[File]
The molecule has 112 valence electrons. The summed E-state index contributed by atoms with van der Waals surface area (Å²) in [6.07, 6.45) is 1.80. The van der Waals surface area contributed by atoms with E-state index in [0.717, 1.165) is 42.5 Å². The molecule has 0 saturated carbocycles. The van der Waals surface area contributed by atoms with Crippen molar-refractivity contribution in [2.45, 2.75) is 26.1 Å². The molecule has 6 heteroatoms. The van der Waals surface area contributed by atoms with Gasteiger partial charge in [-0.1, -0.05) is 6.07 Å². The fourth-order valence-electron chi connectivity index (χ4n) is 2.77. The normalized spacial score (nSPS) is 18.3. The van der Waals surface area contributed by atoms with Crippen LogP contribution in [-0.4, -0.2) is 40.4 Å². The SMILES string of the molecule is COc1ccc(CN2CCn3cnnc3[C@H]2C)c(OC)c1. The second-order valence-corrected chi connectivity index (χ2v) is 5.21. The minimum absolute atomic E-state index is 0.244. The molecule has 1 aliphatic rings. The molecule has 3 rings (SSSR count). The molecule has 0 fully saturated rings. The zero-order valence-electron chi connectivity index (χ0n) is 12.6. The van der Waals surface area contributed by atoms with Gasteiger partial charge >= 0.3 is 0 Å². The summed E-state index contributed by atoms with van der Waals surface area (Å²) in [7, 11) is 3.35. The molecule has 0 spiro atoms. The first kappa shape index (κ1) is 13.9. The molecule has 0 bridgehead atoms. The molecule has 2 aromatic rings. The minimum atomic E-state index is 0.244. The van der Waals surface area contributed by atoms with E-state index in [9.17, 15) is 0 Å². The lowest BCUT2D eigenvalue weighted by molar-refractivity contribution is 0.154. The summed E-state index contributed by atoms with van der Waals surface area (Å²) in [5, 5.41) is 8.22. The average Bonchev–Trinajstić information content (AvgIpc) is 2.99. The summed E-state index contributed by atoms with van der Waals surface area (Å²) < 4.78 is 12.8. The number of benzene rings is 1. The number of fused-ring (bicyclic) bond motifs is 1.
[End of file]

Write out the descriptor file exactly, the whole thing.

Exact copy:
The molecule has 112 valence electrons. The summed E-state index contributed by atoms with van der Waals surface area (Å²) in [6.07, 6.45) is 1.80. The van der Waals surface area contributed by atoms with E-state index in [0.717, 1.165) is 42.5 Å². The molecule has 0 saturated carbocycles. The van der Waals surface area contributed by atoms with Crippen molar-refractivity contribution in [2.45, 2.75) is 26.1 Å². The molecule has 6 heteroatoms. The van der Waals surface area contributed by atoms with Gasteiger partial charge in [-0.1, -0.05) is 6.07 Å². The fourth-order valence-electron chi connectivity index (χ4n) is 2.77. The normalized spacial score (nSPS) is 18.3. The van der Waals surface area contributed by atoms with Crippen LogP contribution in [-0.4, -0.2) is 40.4 Å². The SMILES string of the molecule is COc1ccc(CN2CCn3cnnc3[C@H]2C)c(OC)c1. The second-order valence-corrected chi connectivity index (χ2v) is 5.21. The minimum absolute atomic E-state index is 0.244. The molecule has 1 aliphatic rings. The molecule has 3 rings (SSSR count). The molecule has 0 fully saturated rings. The zero-order valence-electron chi connectivity index (χ0n) is 12.6. The van der Waals surface area contributed by atoms with Gasteiger partial charge >= 0.3 is 0 Å². The summed E-state index contributed by atoms with van der Waals surface area (Å²) in [7, 11) is 3.35. The molecule has 0 spiro atoms. The first kappa shape index (κ1) is 13.9. The molecule has 0 bridgehead atoms. The molecule has 2 aromatic rings. The minimum atomic E-state index is 0.244. The van der Waals surface area contributed by atoms with E-state index in [9.17, 15) is 0 Å². The lowest BCUT2D eigenvalue weighted by molar-refractivity contribution is 0.154. The summed E-state index contributed by atoms with van der Waals surface area (Å²) in [5, 5.41) is 8.22. The average Bonchev–Trinajstić information content (AvgIpc) is 2.99. The summed E-state index contributed by atoms with van der Waals surface area (Å²) < 4.78 is 12.8. The number of benzene rings is 1. The number of fused-ring (bicyclic) bond motifs is 1.